Why You Need to Run a Timelog (And How to Do It)

Ledger

If someone was stealing 50 dollars a day from your bank account, you’d want to know about it, right? What if someone were stealing three or four hours from your spare time? What if that person was you?

A timelog is a simple device to track where your time is going. Regularly running a timelog allows you to know precisely where your time is going. And in a busy world when commitments are piling up, timelogs can help you understand what to eliminate in order to keep your sanity.

Why Running a Timelog is Crucial

How good are you at guessing where your time is going? I’m sure most of us would like to believe that we are fairly good at predicting what eats up our time. After doing many timelogs, however, I don’t believe this to be the case. Often tasks you felt took very little time steal huge amounts out of your day while larger tasks can be finished surprisingly quickly.

You don’t know where your time is going.

Running a timelog is better than guesswork. Accurately running a timelog can tell you:

  1. What proportion of your time is spent in different activities. How much are you working, playing, reading or running errands each day?
  2. What level of organization is your time in? Are your activities sorted logically to save time and maximize a rest/work cycle? Or are they scattered and interrupted so often it’s a wonder you get anything accomplished?
  3. What the secret time-wasters and value-creators are hidden in your routine.

Timelogging 101

The basics for running a timelog is simple. All you need is:

Designate a period of at least one day for your timelog. I’m currently in the middle of a week-long timelog designed to capture those pesky once-a-week activities that often get missed in my daily timelogs.

Write down whenever you switch activities on your notepad. If you’re new to timelogging, try to capture the main activity changes. Bathroom breaks or switching between different sections of the same task make timelogging more complicated than it needs to be.

Finally sort all of your tasks onto a spreadsheet program. I’ve found categorizing different activities into general and specific areas helps me sort the data. You should be able to come up with a number value for the amount of hours spent on a particular task and category. From this, you can come up with percentages as a total time spent.

Analyzing the Timelog

With the breakdown of your daily routine, you need to start looking for improvement points. Although some numbers might jump out at you simply by looking at the raw data, others may be hidden within the mass of statistics.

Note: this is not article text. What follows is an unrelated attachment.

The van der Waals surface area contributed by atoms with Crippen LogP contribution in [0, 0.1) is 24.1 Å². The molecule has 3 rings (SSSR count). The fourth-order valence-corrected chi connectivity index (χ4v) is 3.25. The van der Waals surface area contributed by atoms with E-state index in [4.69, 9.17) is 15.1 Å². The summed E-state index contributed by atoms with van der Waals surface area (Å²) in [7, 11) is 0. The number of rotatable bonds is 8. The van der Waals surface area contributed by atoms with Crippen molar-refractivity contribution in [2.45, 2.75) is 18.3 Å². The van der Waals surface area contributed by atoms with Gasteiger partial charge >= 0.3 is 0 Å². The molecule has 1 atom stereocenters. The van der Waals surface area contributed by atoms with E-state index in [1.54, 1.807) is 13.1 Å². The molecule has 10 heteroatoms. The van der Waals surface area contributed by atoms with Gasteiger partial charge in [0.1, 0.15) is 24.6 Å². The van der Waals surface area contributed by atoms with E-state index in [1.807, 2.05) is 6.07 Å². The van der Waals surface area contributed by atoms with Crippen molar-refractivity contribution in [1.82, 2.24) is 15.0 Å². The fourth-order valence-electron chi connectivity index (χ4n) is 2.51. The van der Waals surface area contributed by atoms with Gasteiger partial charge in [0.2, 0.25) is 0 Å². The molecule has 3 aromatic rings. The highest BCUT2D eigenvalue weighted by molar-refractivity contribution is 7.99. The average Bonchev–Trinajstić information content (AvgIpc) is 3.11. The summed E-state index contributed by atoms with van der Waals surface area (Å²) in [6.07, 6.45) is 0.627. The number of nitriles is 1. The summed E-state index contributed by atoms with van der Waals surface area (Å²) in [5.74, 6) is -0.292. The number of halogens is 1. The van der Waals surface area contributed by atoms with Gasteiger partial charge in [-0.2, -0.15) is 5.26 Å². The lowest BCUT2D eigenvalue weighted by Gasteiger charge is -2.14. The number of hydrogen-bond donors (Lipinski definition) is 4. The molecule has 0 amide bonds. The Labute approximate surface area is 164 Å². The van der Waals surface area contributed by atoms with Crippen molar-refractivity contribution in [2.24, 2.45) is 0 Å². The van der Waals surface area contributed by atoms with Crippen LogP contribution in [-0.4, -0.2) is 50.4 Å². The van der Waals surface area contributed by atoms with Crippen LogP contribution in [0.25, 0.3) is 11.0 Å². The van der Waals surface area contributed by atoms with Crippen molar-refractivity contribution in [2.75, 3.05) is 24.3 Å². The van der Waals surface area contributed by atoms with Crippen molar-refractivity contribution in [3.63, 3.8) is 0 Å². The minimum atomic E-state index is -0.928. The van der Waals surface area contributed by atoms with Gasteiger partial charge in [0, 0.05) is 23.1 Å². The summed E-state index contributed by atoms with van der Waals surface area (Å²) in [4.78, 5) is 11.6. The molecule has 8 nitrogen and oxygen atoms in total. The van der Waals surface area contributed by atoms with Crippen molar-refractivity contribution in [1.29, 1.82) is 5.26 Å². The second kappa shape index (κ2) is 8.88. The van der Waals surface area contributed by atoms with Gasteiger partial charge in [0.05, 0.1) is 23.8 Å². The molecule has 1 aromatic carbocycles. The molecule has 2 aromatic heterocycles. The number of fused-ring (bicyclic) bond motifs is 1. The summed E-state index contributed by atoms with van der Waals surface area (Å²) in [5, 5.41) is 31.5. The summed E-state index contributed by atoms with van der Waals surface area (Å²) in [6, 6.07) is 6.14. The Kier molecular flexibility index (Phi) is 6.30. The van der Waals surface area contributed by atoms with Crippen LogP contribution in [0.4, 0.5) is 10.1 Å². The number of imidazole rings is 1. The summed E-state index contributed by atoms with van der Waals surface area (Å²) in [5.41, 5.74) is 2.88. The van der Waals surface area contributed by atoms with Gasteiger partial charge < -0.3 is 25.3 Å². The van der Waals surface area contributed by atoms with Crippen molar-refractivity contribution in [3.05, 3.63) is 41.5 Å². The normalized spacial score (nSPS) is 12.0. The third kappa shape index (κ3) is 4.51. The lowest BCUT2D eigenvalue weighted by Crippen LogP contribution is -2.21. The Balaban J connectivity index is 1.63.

Here are a few things to look for:

  1. Value/Time Ratios – Ascribing a value to tasks that serve completely different functions is almost impossible. However, you can compare value/time ratios within categories. For example you might compare the difference in time spent working on one business activity versus another. You might also compare your entertainment time to see where the best investments were.
  2. Organizational Problems – Are tasks largely being completed in one chunk or are there frequent interruptions? Are tasks being batched or spread out over longer periods of time? Sort through your tasks to see if a different routine might be more beneficial.
  3. What’s Expendable? – Looking through time expenditures, ask yourself what activities can be eliminated when you run out of time? Nominating which tasks are expendable in busy times can keep you sane when your schedule gets crazy.
  4. Misplaced Priorities - If school is your key priority, most your spare time should be devoted to it. When your priorities doesn’t reflect what you see in numbers, that means your routine isn’t acceptable for reaching your goals.

Analysis to Action

The final step is to take your data and run an experiment to make improvements. Experimenting with different routines and productivity strategies will have a direct impact on your timelog. Here are some suggestions for running an experiment:

  1. One change at a time. Focus on one change to your routine, not several. This focus will make the change more likely to take hold and allow any results you obtain to be more meaningful.
  2. Measure at the end. Do another short timelog and compare it to your first. Did the change create the improvements you wanted? Sometimes creating a change to boost productivity can actually do the opposite if it drains your energy.
  3. Timelog every few months. How often you timelog depends on your room for improvement. If past timelogs show you are likely to make a lot of mistakes managing your time, running one every few weeks can give you the edge when organizing your schedule. If you are already efficient, running one every several months is nothing more than a quick tune-up to ensure you stay on track.